Law School Case Brief
Phila. Elec. Co. v. Hercules, Inc. - 762 F.2d 303 (3d Cir. 1985)
In determining whether a particular transaction amounts to a de facto merger as distinguished from an ordinary purchase and sale of assets most courts look to the following factors: (1) a continuation of the enterprise of the seller corporation, so that there is continuity of management, personnel, physical location, assets, and general business operations; (2) a continuity of shareholders which results from the purchasing corporation paying for the acquired assets with shares of its own stock, this stock ultimately coming to be held by the shareholders of the seller corporation so that they become a constituent part of the purchasing corporation; (3) the seller corporation ceases its ordinary business operations, liquidates, and dissolves as soon as legally and practically possible; and (4) the purchasing corporation assumes those obligations of the seller ordinarily necessary for the uninterrupted continuation of normal business operations of the seller corporation.
Prior to October of 1971, the Pennsylvania Industrial Chemical Corporation (PICCO) owned a tract of land abutting the Delaware River in Chester, Pennsylvania where it operated a hydrocarbon resin manufacturing plant. Thereafter, PICCO ceased operations on the Chester site and sold the facility to Gould, Inc. (Gould). Gould did not conduct any operations on the Chester site, other than leasing certain tanks to ABM Disposal Services Company (ABM), which used them to store large quantities of various waste materials. In mid-1973, Philadelphia Electric Company (PECO), obtained an option to purchase the Chester site from Gould. A PECO representative inspected the site, and it found out that Gould’s tenant, ABM, had caused a number of spills on the site, including oil spills in the pond area. ABM was unable to clean up the Chester site in time to meet Gould’s original deadline for vacating the premises, a condition of the PECO purchase agreement. PECO exercised its option and acquired the property in March of 1974. PECO has conducted no operations on the Chester site, but has leased a portion of the land to American Refining Group, Inc. In 1980, the Pennsylvania Department of Environmental Resources (DER) discovered that resinous materials similar to those once produced by PICCO were seeping from the banks of the Delaware River at the Chester site, and that the PICCO pond was contaminated with the same material. PECO implemented a clean-up, incurring expenses amounting to $338,328.69. After the PECO clean-up, the DER found that resins were still on the Delaware River bank. PECO expressed reluctance to spend any additional money on clean-up of the Chester site. It thereby instituted a suit against Gould and Hercules, Inc. (Hercules) which had acquired the remaining assets of PICCO in 1973. Hercules cross-claimed against Gould. On cross-motions for summary judgment the district court ruled that Hercules was liable as PICCO's corporate successor under the express terms of the Agreement and Plan of Reorganization (Agreement) it entered into with PICCO, and because the transaction was a de facto merger. The district court then entered judgment for PECO against Hercules, and entered judgment for Gould on Hercules’ cross-claims. In its present appeal, Hercules contended that the district court erred in ruling that it was liable as PICCO’s successor, and that PECO had no cause of action against it for public or private nuisance.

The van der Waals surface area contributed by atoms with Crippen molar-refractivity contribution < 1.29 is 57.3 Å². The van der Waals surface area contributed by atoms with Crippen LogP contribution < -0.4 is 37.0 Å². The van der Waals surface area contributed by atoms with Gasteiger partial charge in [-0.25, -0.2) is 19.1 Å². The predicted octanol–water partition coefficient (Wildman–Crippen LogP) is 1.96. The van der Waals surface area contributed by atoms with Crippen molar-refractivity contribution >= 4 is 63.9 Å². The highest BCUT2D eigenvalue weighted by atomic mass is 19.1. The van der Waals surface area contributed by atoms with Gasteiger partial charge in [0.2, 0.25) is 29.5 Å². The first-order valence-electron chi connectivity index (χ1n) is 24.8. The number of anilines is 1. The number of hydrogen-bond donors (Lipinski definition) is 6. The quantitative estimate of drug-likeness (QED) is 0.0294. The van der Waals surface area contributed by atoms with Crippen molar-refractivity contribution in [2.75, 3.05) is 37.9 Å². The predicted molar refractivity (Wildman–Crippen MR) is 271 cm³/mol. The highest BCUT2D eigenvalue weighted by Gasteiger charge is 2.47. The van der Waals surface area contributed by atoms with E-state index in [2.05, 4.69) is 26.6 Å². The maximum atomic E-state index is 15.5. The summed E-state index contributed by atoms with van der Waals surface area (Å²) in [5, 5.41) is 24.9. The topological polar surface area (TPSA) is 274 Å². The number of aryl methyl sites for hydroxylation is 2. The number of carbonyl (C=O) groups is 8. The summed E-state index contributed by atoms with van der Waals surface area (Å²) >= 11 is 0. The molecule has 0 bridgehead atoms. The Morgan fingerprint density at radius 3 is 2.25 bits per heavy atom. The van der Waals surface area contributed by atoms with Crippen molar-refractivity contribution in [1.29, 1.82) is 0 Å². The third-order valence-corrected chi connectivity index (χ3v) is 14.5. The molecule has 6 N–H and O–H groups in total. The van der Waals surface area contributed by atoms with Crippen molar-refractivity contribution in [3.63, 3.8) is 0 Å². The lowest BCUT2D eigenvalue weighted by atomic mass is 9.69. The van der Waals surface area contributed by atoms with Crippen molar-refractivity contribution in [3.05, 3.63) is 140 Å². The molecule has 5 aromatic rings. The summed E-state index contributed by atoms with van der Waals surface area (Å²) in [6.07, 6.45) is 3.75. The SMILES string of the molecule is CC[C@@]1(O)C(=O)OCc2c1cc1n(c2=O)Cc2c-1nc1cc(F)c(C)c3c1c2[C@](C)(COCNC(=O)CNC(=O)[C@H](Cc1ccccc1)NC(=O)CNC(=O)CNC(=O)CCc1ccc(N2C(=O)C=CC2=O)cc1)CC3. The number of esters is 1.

- Did the district court err in ruling that Hercules, Inc. could be held liable as PICCO’s successor?
- Did PECO have a cause of action against Hercules for public or private nuisance?
The Court of Appeals for the Third Circuit noted that as a general rule, under Pennsylvania common law, when one company sold or transferred all its assets to another, the successor company would not embrace the liabilities of the processor simply because it succeeded to the predecessor’s assets. However, there were certain exceptions to the general rule of nonliability, and one of these was when the transaction amounted to a consolidation or de facto merger. In this case, the transaction between Hercules and PICCO amounted to a de facto merger, as all the elements of a de facto merger existed between the parties’ transaction. First, there was a continuation of the enterprise of PICCO, so that there was continuity of management, personnel, physical location, assets, and general business operations. Second, there was a continuity of shareholders which resulted from Hercules paying for the acquired assets with shares of its own stock. Third, PICCO ceased its ordinary business operations, liquidated, and dissolved; and fourth, Hercules assumed all of PICCO’s debts, obligations, and liabilities as of the Closing Date. Anent the second issue, the Court held that PECO did not have a cause of action against Hercules based in its private and public nuisance actions because the damages it suffered were not the same damages as the public could have asserted.
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